It’s SpringHill’s Labor Day Family Camp weekend at our two overnight camps. There are nearly 300 families and 1500 people enjoying family time, pursuing fun and adventure and worshipping together with great music and inspiring speakers.
Our Michigan camp speaker is Clint Dupin, a Teaching Pastor for Kensington Community Church in Troy, Michigan. His theme for the weekend is the “weight of God’s glory and its significance in our lives”.
As he was speaking on Saturday morning I couldn’t help but think about some of my favorite words from a sermon from one of my favorite authors, C.S. Lewis, titled “The Weight of Glory“.
Since you might not be listening to Clint this weekend I thought you might be blessed and challenged instead by C.S. Lewis’ words.
“The load, or weight, or burden of my neighbors’ glory should be laid on my back, a load so heavy that only humility can carry it, and the backs of the proud will be broken. It is a serious thing to live in a society of possible gods and goddesses, to remember that the dullest and most uninteresting person you can talk to may one day be a creature which, if you saw it now, you would be strongly tempted to worship, or else a horror and a corruption such as you now meet, if at all, only in a nightmare.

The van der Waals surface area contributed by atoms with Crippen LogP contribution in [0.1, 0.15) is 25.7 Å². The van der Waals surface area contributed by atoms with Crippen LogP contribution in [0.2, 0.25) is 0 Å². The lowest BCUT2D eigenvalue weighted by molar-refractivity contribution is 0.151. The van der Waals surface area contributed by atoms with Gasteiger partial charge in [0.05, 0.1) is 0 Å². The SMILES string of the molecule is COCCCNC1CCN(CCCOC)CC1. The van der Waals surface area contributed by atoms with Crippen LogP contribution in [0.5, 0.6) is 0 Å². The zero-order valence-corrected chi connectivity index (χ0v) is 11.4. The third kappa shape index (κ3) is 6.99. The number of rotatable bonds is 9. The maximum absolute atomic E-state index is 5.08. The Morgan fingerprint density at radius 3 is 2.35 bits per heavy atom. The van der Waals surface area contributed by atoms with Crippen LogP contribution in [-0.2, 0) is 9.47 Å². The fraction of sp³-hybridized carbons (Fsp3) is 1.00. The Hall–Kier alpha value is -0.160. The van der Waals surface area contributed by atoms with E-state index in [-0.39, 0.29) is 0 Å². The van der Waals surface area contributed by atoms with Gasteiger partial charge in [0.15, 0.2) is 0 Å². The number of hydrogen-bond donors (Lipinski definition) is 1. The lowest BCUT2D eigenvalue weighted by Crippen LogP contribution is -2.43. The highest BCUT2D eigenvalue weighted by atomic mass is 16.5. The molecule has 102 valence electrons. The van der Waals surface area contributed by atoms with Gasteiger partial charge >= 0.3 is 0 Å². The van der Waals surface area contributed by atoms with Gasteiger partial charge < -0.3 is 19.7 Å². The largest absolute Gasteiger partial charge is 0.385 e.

All day long we are, in some degree, helping each other to one or other of these destinations. It is in the light of these overwhelming possibilities, it is with the awe and the circumspection proper to them, that we should conduct all our dealings with one another, all friendships, all loves, all play, all politics.
There are no ordinary people.
You have never talked to a mere mortal. Nations, cultures, arts, civilizations – these are mortal, and their life is to ours as the life of a gnat. But it is immortals whom we joke with, work with, marry, snub, and exploit – immortal horrors or everlasting splendours….
Next to the Blessed Sacrament itself, your neighbor is the holiest object presented to your senses.”